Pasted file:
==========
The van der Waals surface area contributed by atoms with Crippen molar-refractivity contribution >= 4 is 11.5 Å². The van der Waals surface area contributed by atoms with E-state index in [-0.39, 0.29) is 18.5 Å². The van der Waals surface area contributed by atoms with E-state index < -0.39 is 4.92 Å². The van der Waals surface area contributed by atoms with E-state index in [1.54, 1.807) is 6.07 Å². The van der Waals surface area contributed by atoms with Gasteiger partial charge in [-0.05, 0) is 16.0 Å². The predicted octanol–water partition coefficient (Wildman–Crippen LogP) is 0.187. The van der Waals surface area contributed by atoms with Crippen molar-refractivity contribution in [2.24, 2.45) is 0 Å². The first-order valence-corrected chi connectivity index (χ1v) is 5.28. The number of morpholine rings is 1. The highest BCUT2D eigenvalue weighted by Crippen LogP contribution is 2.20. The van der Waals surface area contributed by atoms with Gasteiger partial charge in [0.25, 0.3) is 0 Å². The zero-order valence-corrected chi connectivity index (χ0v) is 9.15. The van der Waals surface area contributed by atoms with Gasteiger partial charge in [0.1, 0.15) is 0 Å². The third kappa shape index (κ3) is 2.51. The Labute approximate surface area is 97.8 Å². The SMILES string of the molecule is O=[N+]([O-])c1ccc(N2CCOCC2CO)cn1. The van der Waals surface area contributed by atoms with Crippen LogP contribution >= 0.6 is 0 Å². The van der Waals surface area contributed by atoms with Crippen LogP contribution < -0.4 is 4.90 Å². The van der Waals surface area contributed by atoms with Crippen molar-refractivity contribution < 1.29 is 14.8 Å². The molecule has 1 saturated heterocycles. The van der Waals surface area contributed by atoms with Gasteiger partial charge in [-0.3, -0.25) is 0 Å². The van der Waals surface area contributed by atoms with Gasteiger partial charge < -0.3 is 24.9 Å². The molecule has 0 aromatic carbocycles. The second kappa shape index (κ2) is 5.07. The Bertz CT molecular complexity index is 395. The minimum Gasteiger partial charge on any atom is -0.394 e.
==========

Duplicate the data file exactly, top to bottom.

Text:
The van der Waals surface area contributed by atoms with Crippen molar-refractivity contribution >= 4 is 11.5 Å². The van der Waals surface area contributed by atoms with E-state index in [-0.39, 0.29) is 18.5 Å². The van der Waals surface area contributed by atoms with E-state index < -0.39 is 4.92 Å². The van der Waals surface area contributed by atoms with E-state index in [1.54, 1.807) is 6.07 Å². The van der Waals surface area contributed by atoms with Gasteiger partial charge in [-0.05, 0) is 16.0 Å². The predicted octanol–water partition coefficient (Wildman–Crippen LogP) is 0.187. The van der Waals surface area contributed by atoms with Crippen molar-refractivity contribution in [2.24, 2.45) is 0 Å². The first-order valence-corrected chi connectivity index (χ1v) is 5.28. The number of morpholine rings is 1. The highest BCUT2D eigenvalue weighted by Crippen LogP contribution is 2.20. The van der Waals surface area contributed by atoms with Gasteiger partial charge in [0.25, 0.3) is 0 Å². The zero-order valence-corrected chi connectivity index (χ0v) is 9.15. The van der Waals surface area contributed by atoms with Gasteiger partial charge in [0.1, 0.15) is 0 Å². The third kappa shape index (κ3) is 2.51. The Labute approximate surface area is 97.8 Å². The SMILES string of the molecule is O=[N+]([O-])c1ccc(N2CCOCC2CO)cn1. The van der Waals surface area contributed by atoms with Crippen LogP contribution >= 0.6 is 0 Å². The van der Waals surface area contributed by atoms with Crippen LogP contribution < -0.4 is 4.90 Å². The van der Waals surface area contributed by atoms with Crippen molar-refractivity contribution < 1.29 is 14.8 Å². The molecule has 1 saturated heterocycles. The van der Waals surface area contributed by atoms with Gasteiger partial charge in [-0.3, -0.25) is 0 Å². The van der Waals surface area contributed by atoms with Gasteiger partial charge < -0.3 is 24.9 Å². The molecule has 0 aromatic carbocycles. The second kappa shape index (κ2) is 5.07. The Bertz CT molecular complexity index is 395. The minimum Gasteiger partial charge on any atom is -0.394 e.